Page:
Smells Like Art

From London to Belgrade: a journey through fragrant notes

Peek into the world of Zaga Čolović – Raičević, a prominent perfumer whose story connects continents and professions. From childhood memories related to fragrances to her pioneering work in the perfume industry, Čolović – Raičević shares her inspiring story. The conversation reveals her artistic view of perfume creation, the influence of the British experience on work in Serbia and her commitment to sustainability in the world of perfumery.

Can you describe to us how your childhood and early interest in fragrances influenced your career as a perfumer?

My passion for perfumes started in my early childhood, when I smelled my grandfather’s perfume for the first time – and today I keep that precious bottle as a symbol of memory. Also, I can’t forget the smell of the Magic Noir perfume my mother wore, nor the sweet smell of the lilacs in my grandmother’s garden. All those fragrant notes have deeply inspired me since the earliest days. It fascinates me how fragrances can express emotions and personality in such a subtle way. I often like to tell people that I am in the business of creating happiness, because the essence of perfume lies in its power to make us happy and fill us with joy.

Fragrances can express emotions and personality in such a subtle way

How did you manage to transfer your experience and knowledge about risk management from Great Britain to Serbia and how does it affect your work today?

After completing my master’s studies in risk management in London, I started my career working for a renowned corporation in the City of London. However, even a steady corporate job over many years was not enough to make my dreams come true. I decided to sell my flat in London so that I could invest in my own education and become a perfumer. During that process, I had the privilege of learning from the best, including an English perfumer who worked for the Royal Family. Mentored by the industry’s foremost experts, I have gained knowledge and skills that are rare and valuable. Although that education came at a high price, I believe that every moment invested was worth the effort. In my own laboratory and studio in London, I have the freedom to shape my ideas and passions, with access to a rich source of raw materials for perfume creation – a resource that is essential to my work. In addition, I use my skills in collaboration with different brands, creating perfumes according to their specifications. Transferring my experience and knowledge in the field of risk management from Great Britain to Serbia was a challenging, but at the same time inspiring process. Adapting to a new business and cultural environment required flexibility, openness to learning and understanding the specifics of the local market.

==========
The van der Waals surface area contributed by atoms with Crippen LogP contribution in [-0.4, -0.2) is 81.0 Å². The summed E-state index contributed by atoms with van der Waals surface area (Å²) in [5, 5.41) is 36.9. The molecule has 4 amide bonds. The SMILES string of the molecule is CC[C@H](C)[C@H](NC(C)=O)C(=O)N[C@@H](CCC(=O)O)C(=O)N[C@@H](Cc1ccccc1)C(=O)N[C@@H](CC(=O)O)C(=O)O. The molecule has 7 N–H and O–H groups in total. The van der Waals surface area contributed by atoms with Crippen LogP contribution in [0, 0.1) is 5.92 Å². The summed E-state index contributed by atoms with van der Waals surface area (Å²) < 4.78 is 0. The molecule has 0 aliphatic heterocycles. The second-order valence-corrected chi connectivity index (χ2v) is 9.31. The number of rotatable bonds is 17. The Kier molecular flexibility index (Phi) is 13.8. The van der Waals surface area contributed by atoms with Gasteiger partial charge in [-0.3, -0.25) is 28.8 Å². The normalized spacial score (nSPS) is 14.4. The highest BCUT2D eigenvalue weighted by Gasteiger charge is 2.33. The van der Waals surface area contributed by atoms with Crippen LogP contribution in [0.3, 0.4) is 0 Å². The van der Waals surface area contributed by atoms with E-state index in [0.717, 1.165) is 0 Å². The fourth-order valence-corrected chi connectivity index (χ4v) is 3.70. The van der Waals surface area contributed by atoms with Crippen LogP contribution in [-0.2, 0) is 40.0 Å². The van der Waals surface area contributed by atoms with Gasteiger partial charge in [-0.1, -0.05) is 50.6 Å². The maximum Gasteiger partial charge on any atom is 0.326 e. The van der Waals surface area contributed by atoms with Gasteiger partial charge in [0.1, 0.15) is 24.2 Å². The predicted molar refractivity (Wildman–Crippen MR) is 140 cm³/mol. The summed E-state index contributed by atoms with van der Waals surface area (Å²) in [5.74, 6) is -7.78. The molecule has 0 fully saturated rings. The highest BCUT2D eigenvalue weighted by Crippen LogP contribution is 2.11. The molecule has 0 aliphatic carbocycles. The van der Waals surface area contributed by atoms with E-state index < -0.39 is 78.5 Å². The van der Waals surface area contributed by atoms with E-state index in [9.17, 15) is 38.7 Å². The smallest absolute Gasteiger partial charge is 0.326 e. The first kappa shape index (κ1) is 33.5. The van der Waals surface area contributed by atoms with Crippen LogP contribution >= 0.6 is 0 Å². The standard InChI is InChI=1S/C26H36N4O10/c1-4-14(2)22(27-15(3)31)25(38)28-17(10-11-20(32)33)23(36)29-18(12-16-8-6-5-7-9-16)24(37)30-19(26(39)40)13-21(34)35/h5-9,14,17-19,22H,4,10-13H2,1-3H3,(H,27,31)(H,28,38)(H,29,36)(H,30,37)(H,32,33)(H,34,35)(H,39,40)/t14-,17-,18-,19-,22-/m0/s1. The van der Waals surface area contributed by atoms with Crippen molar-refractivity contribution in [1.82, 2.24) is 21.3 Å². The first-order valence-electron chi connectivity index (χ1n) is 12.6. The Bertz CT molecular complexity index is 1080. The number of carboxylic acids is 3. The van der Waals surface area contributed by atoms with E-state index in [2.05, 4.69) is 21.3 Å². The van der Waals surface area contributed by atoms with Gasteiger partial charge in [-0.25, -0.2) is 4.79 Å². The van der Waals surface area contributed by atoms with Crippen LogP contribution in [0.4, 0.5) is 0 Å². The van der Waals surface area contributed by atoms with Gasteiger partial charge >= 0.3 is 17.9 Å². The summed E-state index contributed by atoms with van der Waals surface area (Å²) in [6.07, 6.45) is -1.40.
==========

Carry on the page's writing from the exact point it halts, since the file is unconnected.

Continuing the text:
What inspires you when you create new fragrances and how does that process differ from traditional perfume making?

I find my creative inspiration in nature, and my approach is aimed at expressing deep human emotions through the fragrance notes that I carry in the bottle – they are like the soul and the heart. My creative process starts with an idea that gradually evolves into a formulation and then into the perfume itself. Essentially, I create a fragrance in my imagination before I start choosing a range of fragrance notes. This creative process can last from several months to several years. Sometimes it’s simple and sometimes challenging, but each time it’s filled with dedication and passion for the art of fragrance creation.

Perfume manufacturers will have to adapt their production processes to reduce the negative impact on the environment

How do you see the future of the perfume industry, especially in the context of sustainability and environmental awareness?

The future of the perfume industry will increasingly depend on the sustainability and environmental awareness of consumers. There is an increasing demand for natural and organic ingredients, as well as for products that are produced in a sustainable way. Perfume manufacturers will have to adapt their production processes to reduce the negative impact on the environment, using recycled and biodegradable materials, as well as to support fair trade and local communities. At The Perfume Atelier, we engage in several sustainable initiatives: refillable bottles and packaging (refill service); we use recyclable materials like glass and wood instead of plastic for our packaging; our perfume boxes are designed to be multi-purpose; we source our ingredients from sustainable and ethical suppliers, preferring natural and biodegradable materials; we produce our perfumes in limited series.

By Nikola Gudelj

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